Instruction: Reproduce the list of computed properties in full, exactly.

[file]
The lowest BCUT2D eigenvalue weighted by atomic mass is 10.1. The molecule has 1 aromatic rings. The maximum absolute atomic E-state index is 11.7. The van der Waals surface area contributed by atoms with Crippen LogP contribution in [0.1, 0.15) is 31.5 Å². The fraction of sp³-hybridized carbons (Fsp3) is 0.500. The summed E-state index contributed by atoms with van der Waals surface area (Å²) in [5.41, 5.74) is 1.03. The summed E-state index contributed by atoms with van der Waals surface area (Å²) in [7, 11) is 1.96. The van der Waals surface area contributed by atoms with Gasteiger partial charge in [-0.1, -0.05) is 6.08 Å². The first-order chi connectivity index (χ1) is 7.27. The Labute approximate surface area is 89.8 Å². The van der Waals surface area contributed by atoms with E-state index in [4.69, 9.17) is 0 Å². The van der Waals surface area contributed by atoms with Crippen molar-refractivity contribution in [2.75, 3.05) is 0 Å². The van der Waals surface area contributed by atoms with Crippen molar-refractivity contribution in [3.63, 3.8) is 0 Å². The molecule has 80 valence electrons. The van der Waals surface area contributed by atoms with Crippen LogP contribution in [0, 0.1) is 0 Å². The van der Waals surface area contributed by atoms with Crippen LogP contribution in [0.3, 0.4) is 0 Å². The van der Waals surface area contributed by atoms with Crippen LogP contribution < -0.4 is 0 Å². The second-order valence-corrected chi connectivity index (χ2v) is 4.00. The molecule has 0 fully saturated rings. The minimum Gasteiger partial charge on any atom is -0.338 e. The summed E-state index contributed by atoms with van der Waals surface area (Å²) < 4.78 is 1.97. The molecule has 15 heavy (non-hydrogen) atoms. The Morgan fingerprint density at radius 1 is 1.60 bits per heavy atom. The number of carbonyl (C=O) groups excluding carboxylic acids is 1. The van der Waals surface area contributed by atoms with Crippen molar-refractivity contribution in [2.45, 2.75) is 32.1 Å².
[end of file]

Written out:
The lowest BCUT2D eigenvalue weighted by atomic mass is 10.1. The molecule has 1 aromatic rings. The maximum absolute atomic E-state index is 11.7. The van der Waals surface area contributed by atoms with Crippen LogP contribution in [0.1, 0.15) is 31.5 Å². The fraction of sp³-hybridized carbons (Fsp3) is 0.500. The summed E-state index contributed by atoms with van der Waals surface area (Å²) in [5.41, 5.74) is 1.03. The summed E-state index contributed by atoms with van der Waals surface area (Å²) in [7, 11) is 1.96. The van der Waals surface area contributed by atoms with Gasteiger partial charge in [-0.1, -0.05) is 6.08 Å². The first-order chi connectivity index (χ1) is 7.27. The Labute approximate surface area is 89.8 Å². The van der Waals surface area contributed by atoms with E-state index in [4.69, 9.17) is 0 Å². The van der Waals surface area contributed by atoms with Crippen molar-refractivity contribution in [2.75, 3.05) is 0 Å². The van der Waals surface area contributed by atoms with Crippen molar-refractivity contribution in [3.63, 3.8) is 0 Å². The molecule has 80 valence electrons. The van der Waals surface area contributed by atoms with Crippen LogP contribution in [0, 0.1) is 0 Å². The van der Waals surface area contributed by atoms with Crippen LogP contribution in [0.3, 0.4) is 0 Å². The van der Waals surface area contributed by atoms with Crippen LogP contribution < -0.4 is 0 Å². The second-order valence-corrected chi connectivity index (χ2v) is 4.00. The molecule has 0 fully saturated rings. The minimum Gasteiger partial charge on any atom is -0.338 e. The summed E-state index contributed by atoms with van der Waals surface area (Å²) < 4.78 is 1.97. The molecule has 15 heavy (non-hydrogen) atoms. The Morgan fingerprint density at radius 1 is 1.60 bits per heavy atom. The number of carbonyl (C=O) groups excluding carboxylic acids is 1. The van der Waals surface area contributed by atoms with Crippen molar-refractivity contribution in [2.45, 2.75) is 32.1 Å².